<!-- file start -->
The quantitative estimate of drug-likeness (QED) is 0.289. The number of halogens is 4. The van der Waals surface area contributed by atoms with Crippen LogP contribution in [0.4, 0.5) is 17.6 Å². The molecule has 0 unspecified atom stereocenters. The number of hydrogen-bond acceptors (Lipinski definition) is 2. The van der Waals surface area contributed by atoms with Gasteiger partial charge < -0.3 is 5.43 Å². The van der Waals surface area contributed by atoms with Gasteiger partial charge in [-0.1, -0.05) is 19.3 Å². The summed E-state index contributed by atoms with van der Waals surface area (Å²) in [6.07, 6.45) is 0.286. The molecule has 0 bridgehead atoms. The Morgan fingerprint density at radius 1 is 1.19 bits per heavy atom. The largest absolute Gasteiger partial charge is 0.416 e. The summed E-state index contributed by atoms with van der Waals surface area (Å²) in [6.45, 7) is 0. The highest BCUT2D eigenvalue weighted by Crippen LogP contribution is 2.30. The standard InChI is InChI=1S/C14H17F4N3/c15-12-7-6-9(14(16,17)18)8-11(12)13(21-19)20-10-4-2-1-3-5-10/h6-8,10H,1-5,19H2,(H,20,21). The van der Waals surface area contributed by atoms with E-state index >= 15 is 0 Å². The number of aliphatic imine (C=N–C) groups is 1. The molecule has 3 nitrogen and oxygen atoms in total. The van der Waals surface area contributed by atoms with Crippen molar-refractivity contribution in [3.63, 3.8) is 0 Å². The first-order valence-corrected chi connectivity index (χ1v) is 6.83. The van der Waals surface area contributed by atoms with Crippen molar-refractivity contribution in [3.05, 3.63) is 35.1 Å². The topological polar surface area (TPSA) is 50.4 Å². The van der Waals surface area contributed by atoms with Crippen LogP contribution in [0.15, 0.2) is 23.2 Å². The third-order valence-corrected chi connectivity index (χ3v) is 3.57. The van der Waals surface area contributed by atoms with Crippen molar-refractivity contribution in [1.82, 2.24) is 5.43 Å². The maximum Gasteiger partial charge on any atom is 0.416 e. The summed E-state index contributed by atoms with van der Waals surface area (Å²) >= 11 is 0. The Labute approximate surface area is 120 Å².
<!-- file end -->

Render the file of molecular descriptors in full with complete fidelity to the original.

The quantitative estimate of drug-likeness (QED) is 0.289. The number of halogens is 4. The van der Waals surface area contributed by atoms with Crippen LogP contribution in [0.4, 0.5) is 17.6 Å². The molecule has 0 unspecified atom stereocenters. The number of hydrogen-bond acceptors (Lipinski definition) is 2. The van der Waals surface area contributed by atoms with Gasteiger partial charge < -0.3 is 5.43 Å². The van der Waals surface area contributed by atoms with Gasteiger partial charge in [-0.1, -0.05) is 19.3 Å². The summed E-state index contributed by atoms with van der Waals surface area (Å²) in [6.07, 6.45) is 0.286. The molecule has 0 bridgehead atoms. The Morgan fingerprint density at radius 1 is 1.19 bits per heavy atom. The largest absolute Gasteiger partial charge is 0.416 e. The summed E-state index contributed by atoms with van der Waals surface area (Å²) in [6.45, 7) is 0. The highest BCUT2D eigenvalue weighted by Crippen LogP contribution is 2.30. The standard InChI is InChI=1S/C14H17F4N3/c15-12-7-6-9(14(16,17)18)8-11(12)13(21-19)20-10-4-2-1-3-5-10/h6-8,10H,1-5,19H2,(H,20,21). The van der Waals surface area contributed by atoms with E-state index >= 15 is 0 Å². The number of aliphatic imine (C=N–C) groups is 1. The molecule has 3 nitrogen and oxygen atoms in total. The van der Waals surface area contributed by atoms with Crippen molar-refractivity contribution in [3.63, 3.8) is 0 Å². The first-order valence-corrected chi connectivity index (χ1v) is 6.83. The van der Waals surface area contributed by atoms with Crippen molar-refractivity contribution in [3.05, 3.63) is 35.1 Å². The topological polar surface area (TPSA) is 50.4 Å². The van der Waals surface area contributed by atoms with Crippen LogP contribution in [0.15, 0.2) is 23.2 Å². The third-order valence-corrected chi connectivity index (χ3v) is 3.57. The van der Waals surface area contributed by atoms with Crippen molar-refractivity contribution in [1.82, 2.24) is 5.43 Å². The maximum Gasteiger partial charge on any atom is 0.416 e. The summed E-state index contributed by atoms with van der Waals surface area (Å²) >= 11 is 0. The Labute approximate surface area is 120 Å².